I remember, as if it was yesterday, the first time I became officially unemployed. Monday, 19 June 2006. On that day, I officially completed my bachelor’s degree at Uganda’s Makerere University after handing in my certified dissertation. It was also the day that, per the University’s rules, I ceased to be a student, which meant that I could no longer stay in the sprawling University Hall of Residence for free. At that time, there was a bunch of stubborn students who always ‘hung around’ the campus, some for years, after completing their studies, for a variety of reasons, chief of which was not having anywhere else to go. Home was out of the question.
Some old-school parents, who didn’t know better, continue to naively think that there are (mostly government) jobs waiting for their children after completing school, perhaps with an official car to go with it. Such was the attitude of my oldman. Boarding a bus to my far-flung countryside home, therefore, wasn’t one of the options. So I hung around. To cut the story short, the campus management would later throw me out after a new regime tightened the rules.
How it all ended for me is a story for another day, but it took me 2 years to get the job I really wanted. Fifteen years later, I can’t even imagine how harder it is for current unemployed young people.
Uganda’s universities churn out over 40,000 graduates every year, according to the country’s Council for Higher Education, but only about 9,000 jobs are waiting for them in the country’s job market. It is a common spectacle for a couple of low-level job vacancies to attract thousands of mostly overqualified graduate applicants who do the aptitude tests in a stadium.
Uganda is not alone. About 60% of all of Africa’s jobless people are youths, according to the World Bank. When strictly defined to mean a couple of hours of work done each week as the International Labour Organisation does, it may look like everyone has a job in Africa, as subsistence scavenging for survival is the norm for most people. But when you consider quality vs qualification for the job, many, young people especially, are in serious trouble.
The heartbreaking deadly journeys many of them have to make across the Sahara and the Mediterranean in ill-fated attempts to reach the EU is one example of the level of desperation.
So what should be done about it?
The potential of Africa’s young people is enormous. The median age for the continent is only 19. Many are willing to work but have few opportunities to do so. The burst of creativity one witnesses from Kinshasa to Dakar, from Soweto to Casablanca, is impressive.
Firstly, Africa cannot import its way into the first world. We have to fast track industrialisation and, at the very least, produce most of what we consume. We have to address our balance of payments and balance of trade problems. Africa’s share of world trade is a pitiful low 2%, an unbelievable statistic given the amount of natural resources at our disposal – oil, diamonds, gold … not to mention all the agricultural products, such as coffee, tea, cocoa, etc. One estimate says that if Africa were able to increase its share of world trade from 2 to just 3 per cent, the 1 per cent increase would generate about $70 billion of additional income annually for Africa, about three times the total ‘development assistance’ Africa gets from the entire world. The number of jobs that would be generated from this kind of increased trade interface with the world would be enormous. We can’t do that because of many factors, including an unfair global trade regime but also our weak export capacity due to low levels of industrialisation.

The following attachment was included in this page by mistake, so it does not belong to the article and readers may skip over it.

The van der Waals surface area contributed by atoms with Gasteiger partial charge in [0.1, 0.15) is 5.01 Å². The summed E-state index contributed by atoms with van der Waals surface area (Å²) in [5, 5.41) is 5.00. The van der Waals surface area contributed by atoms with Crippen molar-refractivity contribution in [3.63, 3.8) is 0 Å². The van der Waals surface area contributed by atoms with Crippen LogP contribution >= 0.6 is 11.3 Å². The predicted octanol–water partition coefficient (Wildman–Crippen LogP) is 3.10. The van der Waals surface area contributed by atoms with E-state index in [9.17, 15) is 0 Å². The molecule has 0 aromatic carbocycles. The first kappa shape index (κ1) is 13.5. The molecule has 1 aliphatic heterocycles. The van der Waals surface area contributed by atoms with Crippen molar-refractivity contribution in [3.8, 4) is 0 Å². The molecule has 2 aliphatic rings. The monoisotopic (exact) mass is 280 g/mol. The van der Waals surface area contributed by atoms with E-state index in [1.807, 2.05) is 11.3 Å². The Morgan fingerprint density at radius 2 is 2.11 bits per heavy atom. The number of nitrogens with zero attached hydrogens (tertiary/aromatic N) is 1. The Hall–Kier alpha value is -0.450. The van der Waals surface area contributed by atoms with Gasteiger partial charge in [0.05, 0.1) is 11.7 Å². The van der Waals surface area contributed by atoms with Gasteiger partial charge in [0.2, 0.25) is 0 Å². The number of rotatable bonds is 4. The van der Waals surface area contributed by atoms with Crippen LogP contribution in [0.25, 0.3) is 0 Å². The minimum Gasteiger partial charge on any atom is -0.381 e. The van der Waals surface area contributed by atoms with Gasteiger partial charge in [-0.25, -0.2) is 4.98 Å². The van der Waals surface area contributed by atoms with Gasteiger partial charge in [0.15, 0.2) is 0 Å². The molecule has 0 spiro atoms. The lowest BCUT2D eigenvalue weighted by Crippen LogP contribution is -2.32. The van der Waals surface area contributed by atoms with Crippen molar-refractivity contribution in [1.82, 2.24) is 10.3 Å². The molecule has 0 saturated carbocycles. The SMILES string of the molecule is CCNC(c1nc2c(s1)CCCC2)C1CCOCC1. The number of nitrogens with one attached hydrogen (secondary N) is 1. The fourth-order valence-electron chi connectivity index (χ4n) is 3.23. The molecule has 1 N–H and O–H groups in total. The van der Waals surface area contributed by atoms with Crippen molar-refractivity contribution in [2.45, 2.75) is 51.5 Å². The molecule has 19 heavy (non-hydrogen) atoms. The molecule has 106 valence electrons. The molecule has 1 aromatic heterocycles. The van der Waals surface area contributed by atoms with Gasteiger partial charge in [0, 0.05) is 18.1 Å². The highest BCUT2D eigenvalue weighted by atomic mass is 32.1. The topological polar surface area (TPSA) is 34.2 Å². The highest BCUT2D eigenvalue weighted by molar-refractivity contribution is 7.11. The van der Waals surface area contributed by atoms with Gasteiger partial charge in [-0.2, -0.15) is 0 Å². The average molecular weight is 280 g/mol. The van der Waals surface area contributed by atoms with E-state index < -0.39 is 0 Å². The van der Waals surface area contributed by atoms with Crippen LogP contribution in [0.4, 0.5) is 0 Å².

Secondly, most African young people lack skills for the 21st-century economy. Colonial education that was intended to drill the ideals and dictates of the colonial master into Africans remains on the curricula across the continent. Most of our young people, therefore, are not just unemployed but unemployable. This is not only absurd but a dereliction of duty by some of our leaders. We need to overhaul our education system to impart hands-on skills in IT, agriculture, and business and finance to ensure that our young people acquire the skills fit for purpose.
Lastly, we have to improve the quality of our explosive population or manage the growth better. I don’t entirely buy the optimism of many analysts who only see the sunny side of the population growth challenge. Africa’s youth population is expected to double to nearly a billion by 2050, and while this comes with potentially great opportunities – enlarged markets, job creation, etc. – our problem is that Africa’s economies aren’t growing at a corresponding rate. Any gains in economic growth are normally immediately wiped out by an equal or even greater increase in birth rates. Therefore, the demographic dividend for the continent might not be maximised. This calls for government-led structural efforts to ensure that our growing population is of a desirable quality and equipped to face the challenges of the 21st century.
In conclusion, unemployment in Africa can be addressed using a multi-level approach. At the macro-level, the state should take the initiative to structurally change things through government policies. At the intermediate level, other actors such as those in academia and the private sector should invest the right intellectual and physical resources. While at the micro-level, creativity and proactive initiatives by the young people themselves will lead to job creation at the individual level to complement the efforts of governments and other higher-level stakeholders.